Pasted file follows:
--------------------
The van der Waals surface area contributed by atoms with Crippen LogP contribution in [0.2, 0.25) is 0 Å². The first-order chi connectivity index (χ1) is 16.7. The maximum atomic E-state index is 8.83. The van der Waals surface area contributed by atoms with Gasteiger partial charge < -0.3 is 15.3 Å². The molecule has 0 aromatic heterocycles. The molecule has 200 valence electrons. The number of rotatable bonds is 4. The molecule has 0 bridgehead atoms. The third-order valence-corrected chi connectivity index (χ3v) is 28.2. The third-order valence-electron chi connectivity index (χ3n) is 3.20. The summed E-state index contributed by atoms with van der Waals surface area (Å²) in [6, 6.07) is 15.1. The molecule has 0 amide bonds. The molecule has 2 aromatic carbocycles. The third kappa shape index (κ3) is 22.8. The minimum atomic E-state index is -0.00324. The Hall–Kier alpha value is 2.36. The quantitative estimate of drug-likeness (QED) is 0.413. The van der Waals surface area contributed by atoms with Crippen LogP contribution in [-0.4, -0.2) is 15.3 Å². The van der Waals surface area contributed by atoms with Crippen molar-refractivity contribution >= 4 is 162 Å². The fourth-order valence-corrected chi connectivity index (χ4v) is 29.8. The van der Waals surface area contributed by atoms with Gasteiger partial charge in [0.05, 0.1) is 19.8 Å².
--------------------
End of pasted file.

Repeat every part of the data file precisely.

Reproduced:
The van der Waals surface area contributed by atoms with Crippen LogP contribution in [0.2, 0.25) is 0 Å². The first-order chi connectivity index (χ1) is 16.7. The maximum atomic E-state index is 8.83. The van der Waals surface area contributed by atoms with Gasteiger partial charge < -0.3 is 15.3 Å². The molecule has 0 aromatic heterocycles. The molecule has 200 valence electrons. The number of rotatable bonds is 4. The molecule has 0 bridgehead atoms. The third-order valence-corrected chi connectivity index (χ3v) is 28.2. The third-order valence-electron chi connectivity index (χ3n) is 3.20. The summed E-state index contributed by atoms with van der Waals surface area (Å²) in [6, 6.07) is 15.1. The molecule has 0 amide bonds. The molecule has 2 aromatic carbocycles. The third kappa shape index (κ3) is 22.8. The minimum atomic E-state index is -0.00324. The Hall–Kier alpha value is 2.36. The quantitative estimate of drug-likeness (QED) is 0.413. The van der Waals surface area contributed by atoms with Crippen LogP contribution in [-0.4, -0.2) is 15.3 Å². The van der Waals surface area contributed by atoms with Crippen molar-refractivity contribution >= 4 is 162 Å². The fourth-order valence-corrected chi connectivity index (χ4v) is 29.8. The van der Waals surface area contributed by atoms with Gasteiger partial charge in [0.05, 0.1) is 19.8 Å².